This semester, I’m taking Ethan Zuckerman’s “Future of News and Participatory Media” class at the MIT Media Lab. This is a brilliant class that’s introduced me to a ton of great ideas, and revived my long-dormant love of blogging. This post is a repost of an assignment I originally did for the class, in which we were asked to profile a tool that we believe has the potential to significantly change the practice of journalism.
The tool I’m interested in is Civil Comments.
How it Works
Their video offers a great overview of the system.
Why It’s Interesting
The Civil Comments tool provides an interesting intervention in the comments space, because it offers a unique but also intuitive answer to some of the key problems facing online content publishers when it comes to their comments.
- The Expense of Moderating, Especially at Scale – many content publishers currently face a huge problem when it comes to moderating comments. Most moderation requires a human editor. Although many tools will automatically filter out abusive terms, it still takes a human moderator with judgment (and maturity!) to read user-flagged comments. For publishers who deal with heavy content volume, human moderation can be very expensive. By leveraging the power of the audience, Civil offers to make comment moderation free, and scalable. This is huge. The Civil interface is also pretty simple – it looks a lot like TripAdvisor’s or Amazon’s ratings, which are proven interfaces that people like to use.
- Limiting incentives to abuse – the most thought-provoking claim that Civil makes is that they’re able to single out abusive commenters through this crowd-sourced system. I’m not entirely sure if that’s the case, but their initial run with Willamette week appears to have garnered some positive reviews. Although untrained folks may NOT always be able to filter out abusive comments, this crowd-moderated system raises some interesting questions about the incentives to post uncivil commentary. If comments are social, as many people (including Joseph Reagle of Northeastern, in his book on the topic) have suggested, then that begs the question: if only 1 or 2 people at most are going to see an abusive comment before it gets buried, will trolls even want to post abuse in this kind of system? Is the incentive to abuse lessened when there’s no audience? When it comes to mass troll attacks, Civil claims they have a system that will detect them.
- Hierarchy? Values? By enabling a form of peer moderation, it’s possible that publishers who use the Civil system will send a positive message about the role that their community plays in setting the site’s values. It also marks the comment section as an independent space, one where both readers and journalists get to set priorities. At the same time, because readers get random comments to review, this peer moderation system might offer ways to avoid some of the bias (towards highly ranked commenters, towards familiar commenters, towards early comments) that other peer moderation systems are prone to (Lampe et al).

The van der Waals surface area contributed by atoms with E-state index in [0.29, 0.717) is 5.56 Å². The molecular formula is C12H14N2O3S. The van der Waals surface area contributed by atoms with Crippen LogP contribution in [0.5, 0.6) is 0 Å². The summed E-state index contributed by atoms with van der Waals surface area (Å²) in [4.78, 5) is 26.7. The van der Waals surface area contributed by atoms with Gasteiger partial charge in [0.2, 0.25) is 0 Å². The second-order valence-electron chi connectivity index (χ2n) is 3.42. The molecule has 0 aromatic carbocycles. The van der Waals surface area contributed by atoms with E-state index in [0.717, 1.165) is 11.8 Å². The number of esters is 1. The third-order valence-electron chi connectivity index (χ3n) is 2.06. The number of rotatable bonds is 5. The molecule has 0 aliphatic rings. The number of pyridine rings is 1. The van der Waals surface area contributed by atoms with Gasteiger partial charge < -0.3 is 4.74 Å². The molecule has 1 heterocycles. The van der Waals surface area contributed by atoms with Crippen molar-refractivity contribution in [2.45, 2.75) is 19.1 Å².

What it Won’t (Necessarily) Do
- Eliminate issues of site-wide bias: Many moderators of peer moderated sites whom I’ve spoken to have mentioned that their sites have a particular political bias. I don’t see that Civil will address site-wide bias very effectively, especially considering that people tend to moderate comments more favorably when those comments reflect their own views.
- Invite minority views/communities into conversations. One of the moderators whom I spoke with offered a compelling case study of how their site had drawn flak from trans members about transphobic language. The moderators made an executive decision to change community norms, and enforce those changes, even though the majority of site users weren’t as affected by the issue. Sometimes moderators might want to enforce values/etc that the community does not. How are these more subtle social norms introduced? How are they maintained and shown to new members who are visiting for the first time? It seems like the initial judgment made by the crowd might be a large-grained filter at best, and exclusionary at worst.
- Protect identities and data. Conspicuously absent from the Civil Comments’ webpage: any mention of what happens to users’ comment data. Civil says that they offer analytics, which means that they must collect data or offer a data collection option. But publishers run their own ‘instances’ of Civil. How are those data stored and anonymized? Who has access? Will Civil turn around and sell that information? Particularly relevant in conjunction with point #2, but problems of online harassment in general.
Editor’s Note: In class, Ethan linked Civil Comments to the idea of the re-captcha. It’s a great connection, and the re-captcha is a fascinating way to subtly mine the wisdom of the crowd, in very specific (and socially beneficial!) ways. Moderating 3 comments is significantly more labor-intensive than typing two words, which makes me wonder how much it inhibits online conversation to require moderation for EVERY act of commenting (including a reply).